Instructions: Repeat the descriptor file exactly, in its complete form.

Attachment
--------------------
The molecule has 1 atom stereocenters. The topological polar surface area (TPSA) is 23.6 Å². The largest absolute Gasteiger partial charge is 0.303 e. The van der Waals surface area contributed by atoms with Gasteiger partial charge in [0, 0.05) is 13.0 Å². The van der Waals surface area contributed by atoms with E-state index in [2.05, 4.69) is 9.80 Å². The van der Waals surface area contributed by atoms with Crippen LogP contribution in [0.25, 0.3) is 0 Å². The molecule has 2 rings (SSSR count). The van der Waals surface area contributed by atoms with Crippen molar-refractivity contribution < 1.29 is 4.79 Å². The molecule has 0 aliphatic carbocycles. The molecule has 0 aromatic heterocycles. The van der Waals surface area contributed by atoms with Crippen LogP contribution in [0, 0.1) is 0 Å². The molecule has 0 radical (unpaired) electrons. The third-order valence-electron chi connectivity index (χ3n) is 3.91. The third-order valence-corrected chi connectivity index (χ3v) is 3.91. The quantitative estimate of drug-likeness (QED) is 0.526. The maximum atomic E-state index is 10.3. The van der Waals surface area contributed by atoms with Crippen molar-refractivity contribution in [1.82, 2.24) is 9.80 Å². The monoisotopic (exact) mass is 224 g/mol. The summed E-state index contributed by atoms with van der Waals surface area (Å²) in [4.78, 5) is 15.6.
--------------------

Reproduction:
The molecule has 1 atom stereocenters. The topological polar surface area (TPSA) is 23.6 Å². The largest absolute Gasteiger partial charge is 0.303 e. The van der Waals surface area contributed by atoms with Gasteiger partial charge in [0, 0.05) is 13.0 Å². The van der Waals surface area contributed by atoms with E-state index in [2.05, 4.69) is 9.80 Å². The van der Waals surface area contributed by atoms with Crippen LogP contribution in [0.25, 0.3) is 0 Å². The molecule has 2 rings (SSSR count). The van der Waals surface area contributed by atoms with Crippen molar-refractivity contribution < 1.29 is 4.79 Å². The molecule has 0 aliphatic carbocycles. The molecule has 0 aromatic heterocycles. The van der Waals surface area contributed by atoms with Crippen LogP contribution in [0, 0.1) is 0 Å². The molecule has 0 radical (unpaired) electrons. The third-order valence-electron chi connectivity index (χ3n) is 3.91. The third-order valence-corrected chi connectivity index (χ3v) is 3.91. The quantitative estimate of drug-likeness (QED) is 0.526. The maximum atomic E-state index is 10.3. The van der Waals surface area contributed by atoms with Crippen molar-refractivity contribution in [1.82, 2.24) is 9.80 Å². The monoisotopic (exact) mass is 224 g/mol. The summed E-state index contributed by atoms with van der Waals surface area (Å²) in [4.78, 5) is 15.6.